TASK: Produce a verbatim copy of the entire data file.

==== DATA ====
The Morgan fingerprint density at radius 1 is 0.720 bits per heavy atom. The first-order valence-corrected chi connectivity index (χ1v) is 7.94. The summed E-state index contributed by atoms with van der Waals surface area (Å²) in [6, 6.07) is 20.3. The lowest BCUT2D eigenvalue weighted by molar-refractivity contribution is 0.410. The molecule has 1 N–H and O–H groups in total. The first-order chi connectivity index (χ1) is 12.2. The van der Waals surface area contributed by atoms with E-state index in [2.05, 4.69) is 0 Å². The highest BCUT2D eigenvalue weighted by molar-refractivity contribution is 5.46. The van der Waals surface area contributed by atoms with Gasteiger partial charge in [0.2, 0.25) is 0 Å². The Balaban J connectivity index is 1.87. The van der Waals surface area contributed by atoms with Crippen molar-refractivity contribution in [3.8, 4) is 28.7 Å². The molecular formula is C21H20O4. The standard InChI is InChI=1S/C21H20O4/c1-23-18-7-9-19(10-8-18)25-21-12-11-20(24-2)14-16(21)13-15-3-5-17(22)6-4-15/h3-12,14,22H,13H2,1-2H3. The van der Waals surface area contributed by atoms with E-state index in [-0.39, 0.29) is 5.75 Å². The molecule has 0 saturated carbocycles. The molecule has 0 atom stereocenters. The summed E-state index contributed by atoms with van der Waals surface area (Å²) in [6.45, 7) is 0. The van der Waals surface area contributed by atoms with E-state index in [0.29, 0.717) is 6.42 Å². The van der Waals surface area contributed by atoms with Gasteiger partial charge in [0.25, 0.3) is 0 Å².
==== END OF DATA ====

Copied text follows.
The Morgan fingerprint density at radius 1 is 0.720 bits per heavy atom. The first-order valence-corrected chi connectivity index (χ1v) is 7.94. The summed E-state index contributed by atoms with van der Waals surface area (Å²) in [6, 6.07) is 20.3. The lowest BCUT2D eigenvalue weighted by molar-refractivity contribution is 0.410. The molecule has 1 N–H and O–H groups in total. The first-order chi connectivity index (χ1) is 12.2. The van der Waals surface area contributed by atoms with E-state index in [2.05, 4.69) is 0 Å². The highest BCUT2D eigenvalue weighted by molar-refractivity contribution is 5.46. The van der Waals surface area contributed by atoms with Gasteiger partial charge in [0.2, 0.25) is 0 Å². The Balaban J connectivity index is 1.87. The van der Waals surface area contributed by atoms with Crippen molar-refractivity contribution in [3.8, 4) is 28.7 Å². The molecular formula is C21H20O4. The standard InChI is InChI=1S/C21H20O4/c1-23-18-7-9-19(10-8-18)25-21-12-11-20(24-2)14-16(21)13-15-3-5-17(22)6-4-15/h3-12,14,22H,13H2,1-2H3. The van der Waals surface area contributed by atoms with E-state index in [-0.39, 0.29) is 5.75 Å². The molecule has 0 saturated carbocycles. The molecule has 0 atom stereocenters. The summed E-state index contributed by atoms with van der Waals surface area (Å²) in [6.45, 7) is 0. The van der Waals surface area contributed by atoms with E-state index in [0.29, 0.717) is 6.42 Å². The van der Waals surface area contributed by atoms with Gasteiger partial charge in [0.25, 0.3) is 0 Å².